Saturday we made our way to Derbyshire to attend our fifth consecutive Boylestone Annual Show in which the village of Boylestone, pop. 123, exhibits its finest examples of giant leeks, home-brewed wine, marmalade, beetroot chutney, Victoria sponge, and such. There are first, second, and third place winners, plus a cup winner for each division, and any goods not removed from the hall by 4:45pm are auctioned off to raise money for the church and village hall. But before we got to any of that we made our way to the Rose and Crown for some mid-day refreshment.
The sky was blue which meant the smokers were out on the front lawn en masse. I was delighted to find one of my favorite regulars, David Double-Barrelled, among them. Imagine Prince Charles if he was mustachioed, always wore yellow socks, and had a shadow of alcohol-induced rosacea spreading across his face like errant ivy. DDB was drinking a pint of Pedigree from the crystal mug stored behind the bar for him, and before long he was regaling me with tales of his youthful years in NYC in the late sixties and early seventies.
Now I am accustomed to learning all sorts of useful things in the course of such country pub conversation, particularly that which occurs in the Rose and Crown. Typically the miscellany is of the how-to-make-elderflower-wine or shoot-a-game-bird variety, that is to say distinctly rural. But on this occasion DDB shared with me a rather cosmopolitan lesson from his time in Manhattan: instructions for making a dry martini, courtesy of Bill the bartender at the old Oak Bar at The Plaza. If you ordered a dry martini at the Oak, Bill would fill a glass with gin and finish it with a mere wave of the cap from a bottle of vermouth. If, however, you ordered an extra dry martini, he would fill your glass with gin then call the bartender at the Waldorf Astoria and have him whisper “vermouth” as he held the receiver of the phone over the top of your glass.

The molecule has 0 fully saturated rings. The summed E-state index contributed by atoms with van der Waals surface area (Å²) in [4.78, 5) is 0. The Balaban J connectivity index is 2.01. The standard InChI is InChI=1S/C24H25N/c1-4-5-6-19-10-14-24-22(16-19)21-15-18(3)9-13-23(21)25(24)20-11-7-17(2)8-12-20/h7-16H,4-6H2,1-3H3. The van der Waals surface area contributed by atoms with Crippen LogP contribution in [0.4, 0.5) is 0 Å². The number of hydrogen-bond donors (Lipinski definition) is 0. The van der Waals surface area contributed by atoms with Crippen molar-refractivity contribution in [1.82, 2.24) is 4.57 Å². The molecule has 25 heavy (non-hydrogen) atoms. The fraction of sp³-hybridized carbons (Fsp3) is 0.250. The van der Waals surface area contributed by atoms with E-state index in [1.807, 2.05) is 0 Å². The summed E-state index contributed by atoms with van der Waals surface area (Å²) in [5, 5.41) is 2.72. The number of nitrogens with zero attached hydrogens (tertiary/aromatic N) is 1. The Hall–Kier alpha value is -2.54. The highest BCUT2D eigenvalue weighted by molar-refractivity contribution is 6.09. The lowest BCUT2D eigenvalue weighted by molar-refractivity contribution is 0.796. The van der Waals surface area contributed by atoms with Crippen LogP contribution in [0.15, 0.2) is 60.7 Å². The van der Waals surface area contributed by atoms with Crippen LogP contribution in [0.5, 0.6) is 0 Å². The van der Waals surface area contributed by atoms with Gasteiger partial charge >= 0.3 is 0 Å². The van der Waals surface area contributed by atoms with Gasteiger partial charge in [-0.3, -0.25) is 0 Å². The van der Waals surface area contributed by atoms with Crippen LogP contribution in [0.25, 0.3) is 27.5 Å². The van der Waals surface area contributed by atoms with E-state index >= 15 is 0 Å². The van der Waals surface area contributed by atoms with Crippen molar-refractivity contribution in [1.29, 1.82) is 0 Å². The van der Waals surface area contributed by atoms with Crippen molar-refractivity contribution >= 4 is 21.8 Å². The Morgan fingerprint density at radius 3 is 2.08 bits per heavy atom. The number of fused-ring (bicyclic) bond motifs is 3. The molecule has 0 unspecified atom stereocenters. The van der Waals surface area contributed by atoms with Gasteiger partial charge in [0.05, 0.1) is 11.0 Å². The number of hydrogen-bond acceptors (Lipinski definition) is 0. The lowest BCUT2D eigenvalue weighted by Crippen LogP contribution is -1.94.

On Saturday the fanciest drink on offer at the Rose and Crown was probably a gin and tonic, but one day I hope to make my way to The Plaza and have occasion to ask the bartender to make that call.